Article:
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Question DetailsAsked on 3/7/2012

What can I do short of replacing the entire yard to dry out the soil or break down the clay in the soil.

We have a line of Arborvitae along our side fence which is the low side of our lot. They brown out or die very quickly, I assume because they are to wet.
What can we do to improve the drainage in the yard.

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5 Answers

0
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Inteesting - arbs are usually rather water-tolerant. Is it that the trees are STANDING in water for significant periods of time? Even so, amending the soil to lessen the clay properties can be helpful, but not necessarily, a cure.

If you can stand to look at it, you can toprdress that area with a few inches of compost and reseed. It will, eventually, work it's way into the soil below. OR, you could topdress, rototill, then reseed. This would be a faster way to incorporate the compost into the clay. However, after rototilling, raking will be necessary to level out the areas - this is serious handwork and you may not want to tackle it yourself.

Answered 7 years ago by Labour of Love

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Arborvitae tend to do well in wet locations but of course they are not swamp plants. Without seeing your site I can't say for sure but i think your problem has more to do with drainage than your clay soil.

If your fence is wood it may also be suffering from the standing water. It terms of correcting the drainage you should contact a reviewed professional on Angie's list.

You can install a surface drain system to collect and move the water away from that area. Some people refer to this as a french drain but it actually is not as it utilizes PVC tubing to Carry the water away. In our business we find that the solid PVC not only works a lot better but last a lot longer than the perforated type of conduit.

Depending on the site you may have to build up the back area but keep in mind that you do not want to pile soil onto your fence as the microorganisms will get to work on breaking it down.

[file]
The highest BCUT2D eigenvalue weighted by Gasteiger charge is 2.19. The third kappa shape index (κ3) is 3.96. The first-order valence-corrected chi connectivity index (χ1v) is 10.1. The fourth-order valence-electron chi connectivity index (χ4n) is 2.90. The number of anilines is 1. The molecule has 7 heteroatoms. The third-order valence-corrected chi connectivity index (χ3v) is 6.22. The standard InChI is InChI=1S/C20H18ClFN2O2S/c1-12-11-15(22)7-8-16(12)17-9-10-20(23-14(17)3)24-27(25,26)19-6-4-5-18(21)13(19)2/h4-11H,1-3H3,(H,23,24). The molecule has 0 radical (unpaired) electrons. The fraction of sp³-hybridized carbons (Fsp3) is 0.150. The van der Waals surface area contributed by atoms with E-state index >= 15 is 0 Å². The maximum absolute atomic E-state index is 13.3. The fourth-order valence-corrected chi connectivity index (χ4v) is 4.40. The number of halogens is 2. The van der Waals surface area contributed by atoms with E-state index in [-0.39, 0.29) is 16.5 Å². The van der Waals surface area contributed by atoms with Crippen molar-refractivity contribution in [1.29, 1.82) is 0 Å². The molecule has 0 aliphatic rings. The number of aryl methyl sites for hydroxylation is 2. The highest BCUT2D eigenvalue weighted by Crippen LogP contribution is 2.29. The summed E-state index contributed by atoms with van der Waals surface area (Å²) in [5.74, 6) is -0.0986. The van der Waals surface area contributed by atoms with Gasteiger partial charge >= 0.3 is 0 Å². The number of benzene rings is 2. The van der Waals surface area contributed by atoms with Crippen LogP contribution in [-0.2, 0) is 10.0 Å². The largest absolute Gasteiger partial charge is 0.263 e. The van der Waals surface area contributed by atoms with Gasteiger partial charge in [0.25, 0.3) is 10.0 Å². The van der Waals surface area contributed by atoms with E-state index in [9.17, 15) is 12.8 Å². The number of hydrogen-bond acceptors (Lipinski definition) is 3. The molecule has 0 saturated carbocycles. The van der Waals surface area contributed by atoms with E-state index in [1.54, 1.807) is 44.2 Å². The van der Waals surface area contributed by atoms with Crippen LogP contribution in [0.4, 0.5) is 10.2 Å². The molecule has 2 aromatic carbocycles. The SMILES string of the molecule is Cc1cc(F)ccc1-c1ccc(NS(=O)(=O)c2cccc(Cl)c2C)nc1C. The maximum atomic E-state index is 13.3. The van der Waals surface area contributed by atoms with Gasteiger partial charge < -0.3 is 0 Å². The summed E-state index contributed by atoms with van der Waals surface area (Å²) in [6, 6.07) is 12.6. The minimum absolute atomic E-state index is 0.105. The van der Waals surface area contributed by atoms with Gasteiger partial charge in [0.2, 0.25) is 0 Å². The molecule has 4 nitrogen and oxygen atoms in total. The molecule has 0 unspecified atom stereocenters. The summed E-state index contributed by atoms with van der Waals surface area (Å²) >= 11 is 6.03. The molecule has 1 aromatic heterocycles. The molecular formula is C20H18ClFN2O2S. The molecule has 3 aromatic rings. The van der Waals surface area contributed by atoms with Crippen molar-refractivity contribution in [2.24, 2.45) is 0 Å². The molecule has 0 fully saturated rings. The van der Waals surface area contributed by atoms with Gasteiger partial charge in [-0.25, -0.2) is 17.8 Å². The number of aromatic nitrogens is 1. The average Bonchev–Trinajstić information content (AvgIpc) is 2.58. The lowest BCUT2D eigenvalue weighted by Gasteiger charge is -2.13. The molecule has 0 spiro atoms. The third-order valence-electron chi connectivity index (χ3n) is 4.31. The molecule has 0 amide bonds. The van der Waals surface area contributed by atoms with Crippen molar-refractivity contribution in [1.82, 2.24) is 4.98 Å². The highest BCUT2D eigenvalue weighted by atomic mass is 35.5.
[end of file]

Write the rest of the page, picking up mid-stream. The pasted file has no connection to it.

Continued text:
Depending on the location you may be able to tie in your downspouts or other surface drain locations to a main run that will usually go out to the street or alley.

I have a few blog post on my site in regards to drainage if you need more info.

Good Luck - and stay dry.

Source: http://www.dallascurbappeal.com/?s=fr...

Answered 7 years ago by Dallas Curb Appeal

0
Votes

The easiest thing to do is to add composted leaves to the soil. Leaves are a great thing to add. I went around the neighborhood and asked people if I could have their bags of leaves. I dig holes in my clay and totally bury the leaves where I wanted to improve soil. You'll need to do this for several years. Compost is a combination of 1 part grass and green leaves and 2 parts of leaves and fine sticks.

Be sure to research which trees and shrubs will grow in clay soil.

Maples and birch are good choices.


Answered 7 years ago by gardengal7

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Votes

I lived o/s of Louisville, KY, on thick clay over obsidian (blackboard slate), over porous limestone caves. Water would flow, in sheets, downhill in the winter-summer period.

Gypsum (calcium sulphate) will cause the colloidal clay particles to cluster, and then water can permeate. It might take a few years of quarterly applications Calcium sulfate will not change the pH of the soil. Do not use Lime (calcium carbonate) which will make the clay even more slimy and alkaline.


We had the huge green and even larger (25') black arborvitae. Fertilized with DEFATTED cottonseed meal (19% nitrogen), non-burning, and acidic, in March...purchased from a feed store for horses and cattle.



As one of the responders mentioned above, if the bush' roots are sitting in water, they suffocate.

Answered 6 years ago by Oldman2

0
Votes

Good, free soil builder: Used coffee grounds. Starbucks stores will save them for you, a little or bucketloads

Answered 6 years ago by LH




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